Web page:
Scientists led by a former co-chair of the Intergovernmental Panel on Climate Change [warn] that the UN negotiations aimed at tackling climate change are based on substantial underestimates of what it will cost to adapt to its impacts.
The real costs of adaptation are likely to be 2–3 times greater than estimates made by the UN Framework Convention on Climate Change (UNFCCC), say Professor Martin Parry and colleagues in a new report published by the International Institute for Environment and Development [IIED].
And as the IIED reported, the study Assessing the costs of adaptation to climate change: a review of the UNFCCC and other recent estimates concludes costs will be even more when the full range of climate impacts on human activities is considered.
The study finds that the mean “Net present value of climate change impacts” in the A2 scenario is $1240 TRILLION with no adaptation, but “only” $890 trillion with adaptation.
The mean [annual] impacts in 2060 are about $1.5 trillion…. As usual, there is a long right tail, with a small probability of impacts as large as $20 trillion.
Don’t worry folks, it’s only a “small probability” — but that “fat tail” by itself is enough to render all traditional economic analyses useless (see Harvard economist: Climate cost-benefit analyses are “unusually misleading,” warns colleagues “we may be deluding ourselves and others”). Let’s put aside the fact we are on pace to exceed the A2 scenario (which is “only” about 850 ppm atmospheric concentrations of CO2 in 2100). For this country, the A2 scenario means 9 to 11°F warming over most of inland U.S. by 2090 with Kansas above 90°F some 120 days a year.
But here’s the key point the media and the authors failed to convey. In the “aggressive abatement” case (450 ppm), the mean “Net present value [NPV] of climate change impacts” is only $410 trillion — or $275 trillion with adaptation. So stabilizing at 450 ppm reduces NPV impacts by $615 to $830 trillion. But the abatement NPV cost is only $110 trillion — a 6-to-1 savings or better.
Bizarrely, the authors never point this out directly. They are adaptation experts, so rather than focusing on the immense economic benefits of preventing catastrophic global warming in the first place, they offer up this secondary conclusion as their primary finding:
Parry and colleagues warn that this underestimate of the cost of adaptation threatens to weaken the outcome of UNFCCC negotiations, which are due to culminate in Copenhagen in December with a global deal aimed at tackling climate change.
“The amount of money on the table at Copenhagen is one of the key factors that will determine whether we achieve a climate change agreement,” says Professor Parry, visiting research fellow at the Grantham Institute for Climate Change at Imperial College London. “But previous estimates of adaptation costs have substantially misjudged the scale of funds needed.”
Uhhh, not quite. What threatens to weaken the outcome of the Copenhagen negotiations is that the overwhelming majority of politicians, opinion makers, and journalists in this country (and around the world, I think) don’t get that 1) the cost of inaction is catastrophically high [and potentially beyond calculation] and 2) the cost of action is far, far lower [see also “Intro to climate economics: Why even strong climate action has such a low total cost — one tenth of a penny on the dollar”].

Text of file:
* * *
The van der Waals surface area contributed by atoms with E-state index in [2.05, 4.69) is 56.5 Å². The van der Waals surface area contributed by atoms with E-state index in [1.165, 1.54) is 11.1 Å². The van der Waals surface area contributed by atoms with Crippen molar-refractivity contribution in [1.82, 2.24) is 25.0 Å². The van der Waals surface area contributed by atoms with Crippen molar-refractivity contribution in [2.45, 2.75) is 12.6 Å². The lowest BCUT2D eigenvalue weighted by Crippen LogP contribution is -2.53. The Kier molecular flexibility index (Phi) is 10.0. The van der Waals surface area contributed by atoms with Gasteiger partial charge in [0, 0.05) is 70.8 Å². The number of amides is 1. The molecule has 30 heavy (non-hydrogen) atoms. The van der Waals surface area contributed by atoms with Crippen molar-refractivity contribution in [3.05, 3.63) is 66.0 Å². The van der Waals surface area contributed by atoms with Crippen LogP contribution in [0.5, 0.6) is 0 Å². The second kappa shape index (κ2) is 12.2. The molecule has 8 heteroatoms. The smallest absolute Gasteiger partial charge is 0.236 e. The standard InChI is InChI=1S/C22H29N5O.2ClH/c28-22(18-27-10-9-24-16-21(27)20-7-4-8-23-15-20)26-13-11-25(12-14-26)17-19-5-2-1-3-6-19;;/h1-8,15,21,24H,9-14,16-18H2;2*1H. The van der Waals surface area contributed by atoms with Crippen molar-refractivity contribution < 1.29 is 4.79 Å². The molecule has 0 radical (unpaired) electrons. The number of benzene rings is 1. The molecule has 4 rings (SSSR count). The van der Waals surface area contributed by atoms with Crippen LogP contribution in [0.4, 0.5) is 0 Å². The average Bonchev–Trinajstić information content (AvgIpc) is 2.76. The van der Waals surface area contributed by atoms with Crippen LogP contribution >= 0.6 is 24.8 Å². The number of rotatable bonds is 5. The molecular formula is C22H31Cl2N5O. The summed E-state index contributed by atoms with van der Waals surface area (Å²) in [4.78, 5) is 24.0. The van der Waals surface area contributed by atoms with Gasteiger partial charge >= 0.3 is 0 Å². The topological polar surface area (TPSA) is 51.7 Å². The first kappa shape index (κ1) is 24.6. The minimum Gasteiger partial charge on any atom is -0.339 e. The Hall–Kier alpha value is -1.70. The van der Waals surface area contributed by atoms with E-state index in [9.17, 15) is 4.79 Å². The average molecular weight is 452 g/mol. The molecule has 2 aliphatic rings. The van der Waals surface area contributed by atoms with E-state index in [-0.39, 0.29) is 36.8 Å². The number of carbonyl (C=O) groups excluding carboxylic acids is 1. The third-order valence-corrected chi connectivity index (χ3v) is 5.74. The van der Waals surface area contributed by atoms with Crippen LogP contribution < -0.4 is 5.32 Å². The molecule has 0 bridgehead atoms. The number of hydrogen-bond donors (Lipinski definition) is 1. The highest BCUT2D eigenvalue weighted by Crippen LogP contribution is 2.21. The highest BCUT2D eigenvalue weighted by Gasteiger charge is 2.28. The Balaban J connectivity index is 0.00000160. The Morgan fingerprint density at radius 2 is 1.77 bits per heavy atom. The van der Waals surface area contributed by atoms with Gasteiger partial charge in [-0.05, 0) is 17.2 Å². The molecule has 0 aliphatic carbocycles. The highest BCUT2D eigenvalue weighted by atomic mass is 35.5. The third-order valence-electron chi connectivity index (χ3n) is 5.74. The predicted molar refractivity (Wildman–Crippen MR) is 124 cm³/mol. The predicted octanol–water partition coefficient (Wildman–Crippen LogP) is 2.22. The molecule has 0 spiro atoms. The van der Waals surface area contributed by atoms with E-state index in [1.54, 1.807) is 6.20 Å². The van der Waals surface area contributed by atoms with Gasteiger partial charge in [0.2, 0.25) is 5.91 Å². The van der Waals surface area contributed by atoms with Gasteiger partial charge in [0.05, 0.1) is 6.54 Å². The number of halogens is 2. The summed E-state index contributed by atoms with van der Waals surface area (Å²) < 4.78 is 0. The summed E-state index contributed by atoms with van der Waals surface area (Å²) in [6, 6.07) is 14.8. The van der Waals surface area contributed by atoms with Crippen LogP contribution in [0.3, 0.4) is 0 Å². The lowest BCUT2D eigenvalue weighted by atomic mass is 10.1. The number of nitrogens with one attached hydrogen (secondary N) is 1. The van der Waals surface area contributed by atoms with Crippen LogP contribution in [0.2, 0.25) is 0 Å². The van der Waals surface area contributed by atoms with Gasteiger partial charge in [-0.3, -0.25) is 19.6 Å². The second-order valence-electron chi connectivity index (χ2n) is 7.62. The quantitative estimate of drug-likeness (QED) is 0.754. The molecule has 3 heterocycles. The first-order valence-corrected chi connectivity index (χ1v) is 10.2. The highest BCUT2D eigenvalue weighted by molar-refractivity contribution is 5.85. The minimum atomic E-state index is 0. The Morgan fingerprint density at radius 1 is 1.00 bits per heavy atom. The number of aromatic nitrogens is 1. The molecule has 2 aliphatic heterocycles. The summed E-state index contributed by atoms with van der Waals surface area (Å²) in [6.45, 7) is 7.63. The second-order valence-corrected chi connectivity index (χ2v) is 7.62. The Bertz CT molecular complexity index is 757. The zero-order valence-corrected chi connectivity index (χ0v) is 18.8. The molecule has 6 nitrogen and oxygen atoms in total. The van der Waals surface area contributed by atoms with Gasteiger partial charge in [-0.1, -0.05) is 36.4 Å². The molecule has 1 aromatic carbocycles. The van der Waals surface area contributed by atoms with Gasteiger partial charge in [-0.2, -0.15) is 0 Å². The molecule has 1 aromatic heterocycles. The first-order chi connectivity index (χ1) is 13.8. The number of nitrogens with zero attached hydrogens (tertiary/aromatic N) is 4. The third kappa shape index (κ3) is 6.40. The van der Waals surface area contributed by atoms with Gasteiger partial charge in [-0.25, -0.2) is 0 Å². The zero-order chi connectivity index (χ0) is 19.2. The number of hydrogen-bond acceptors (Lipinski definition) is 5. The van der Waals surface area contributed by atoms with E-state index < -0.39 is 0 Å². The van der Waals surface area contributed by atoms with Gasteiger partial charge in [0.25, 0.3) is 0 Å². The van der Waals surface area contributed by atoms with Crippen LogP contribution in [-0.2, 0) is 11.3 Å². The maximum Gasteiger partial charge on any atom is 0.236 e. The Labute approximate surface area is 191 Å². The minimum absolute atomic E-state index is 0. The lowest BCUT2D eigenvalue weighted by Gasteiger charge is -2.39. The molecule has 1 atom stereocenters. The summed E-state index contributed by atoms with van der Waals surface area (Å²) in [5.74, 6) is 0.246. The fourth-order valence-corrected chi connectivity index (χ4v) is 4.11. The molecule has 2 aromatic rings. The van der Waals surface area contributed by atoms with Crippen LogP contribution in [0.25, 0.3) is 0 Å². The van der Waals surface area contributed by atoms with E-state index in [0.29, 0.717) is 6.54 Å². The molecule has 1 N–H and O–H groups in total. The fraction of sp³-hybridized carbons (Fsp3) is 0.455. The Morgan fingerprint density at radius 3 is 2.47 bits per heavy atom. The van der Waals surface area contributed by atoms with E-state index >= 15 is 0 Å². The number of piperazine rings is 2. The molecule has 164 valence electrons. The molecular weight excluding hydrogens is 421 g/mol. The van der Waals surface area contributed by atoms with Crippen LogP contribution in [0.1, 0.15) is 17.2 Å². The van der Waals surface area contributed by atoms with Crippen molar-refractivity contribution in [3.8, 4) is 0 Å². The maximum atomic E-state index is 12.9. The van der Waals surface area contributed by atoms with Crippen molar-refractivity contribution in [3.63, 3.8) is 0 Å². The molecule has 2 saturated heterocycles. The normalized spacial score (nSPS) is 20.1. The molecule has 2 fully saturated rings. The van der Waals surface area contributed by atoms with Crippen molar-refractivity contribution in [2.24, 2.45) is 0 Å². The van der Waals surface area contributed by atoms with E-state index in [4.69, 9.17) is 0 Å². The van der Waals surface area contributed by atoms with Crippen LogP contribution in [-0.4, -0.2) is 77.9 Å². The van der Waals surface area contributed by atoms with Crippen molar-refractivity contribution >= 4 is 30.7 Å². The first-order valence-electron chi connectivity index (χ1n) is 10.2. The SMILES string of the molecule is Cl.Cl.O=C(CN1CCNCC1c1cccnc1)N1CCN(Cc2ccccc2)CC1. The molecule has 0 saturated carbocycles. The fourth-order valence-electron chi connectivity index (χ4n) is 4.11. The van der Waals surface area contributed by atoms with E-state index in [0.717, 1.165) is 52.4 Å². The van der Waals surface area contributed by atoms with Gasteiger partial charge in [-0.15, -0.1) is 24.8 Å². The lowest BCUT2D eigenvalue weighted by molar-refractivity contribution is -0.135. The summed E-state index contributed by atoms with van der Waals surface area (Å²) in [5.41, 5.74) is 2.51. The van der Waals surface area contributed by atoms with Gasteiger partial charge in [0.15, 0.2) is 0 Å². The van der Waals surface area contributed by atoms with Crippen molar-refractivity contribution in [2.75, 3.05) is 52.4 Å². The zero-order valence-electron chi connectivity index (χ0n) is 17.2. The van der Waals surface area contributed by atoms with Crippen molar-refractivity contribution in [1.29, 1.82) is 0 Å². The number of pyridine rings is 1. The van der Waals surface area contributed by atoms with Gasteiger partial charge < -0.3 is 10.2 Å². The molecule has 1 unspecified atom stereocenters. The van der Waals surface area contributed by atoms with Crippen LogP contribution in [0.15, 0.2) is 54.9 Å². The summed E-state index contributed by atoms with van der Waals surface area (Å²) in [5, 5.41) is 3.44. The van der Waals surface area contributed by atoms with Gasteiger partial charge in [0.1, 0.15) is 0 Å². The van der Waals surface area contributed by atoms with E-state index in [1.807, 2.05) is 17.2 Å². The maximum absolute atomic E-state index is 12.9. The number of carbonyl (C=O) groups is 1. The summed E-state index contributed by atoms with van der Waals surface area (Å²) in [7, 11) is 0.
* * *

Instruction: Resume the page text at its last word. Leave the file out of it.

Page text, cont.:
Oh well. If you’re interested in why the IPCC underestimated adaptation costs, the study focuses on several areas:
- Water: The UNFCCC estimate of US$11 billion excluded costs of adapting to floods and assumes no costs for transferring water within nations from areas of surplus to areas of deficit. The underestimate could be substantial, according to the new report.
- Health: The UNFCCC estimate of US$5 billion excluded developed nations, and assessed only malaria, diarrhoea and malnutrition. This could cover only 30–50% of the global total disease burden, according to the new report.
- Infrastructure: The UNFCCC estimate of US$8–130 billion assumed that low levels of investment in infrastructure will continue to characterise development in Africa and other relatively poor parts of the world. But the new report points out that such investment must increase in order to reduce poverty and thus avoid continuing high levels of vulnerability to climate change. It says the costs of adapting this upgraded infrastructure to climate change could be eight times more costly than the higher estimates predicted by the UNFCCC.
- Coastal zones: The UNFCCC estimate of US$11 billion excluded increased storm intensity and used low IPCC predictions of sea level rise. Considering research on sea level rise published since the 2007 IPCC report, and including storms, the new report suggests costs could be about three times greater than predicted.
- Ecosystems: The UNFCCC excluded from its estimates the costs of protecting ecosystems and the services they can provide for human society. The new report concludes that that this is an important source of under-estimation, which could cost over US$350 billion, including both protected and non-protected areas.
No surprise, really, given that the IPCC lowballs amplifying feedbacks and climate impacts, too.
Anyway, if you’re interested in the important stuff — the enormous benefit of stabilizing at 450 ppm — just jump to Chapter 8, page 103, here.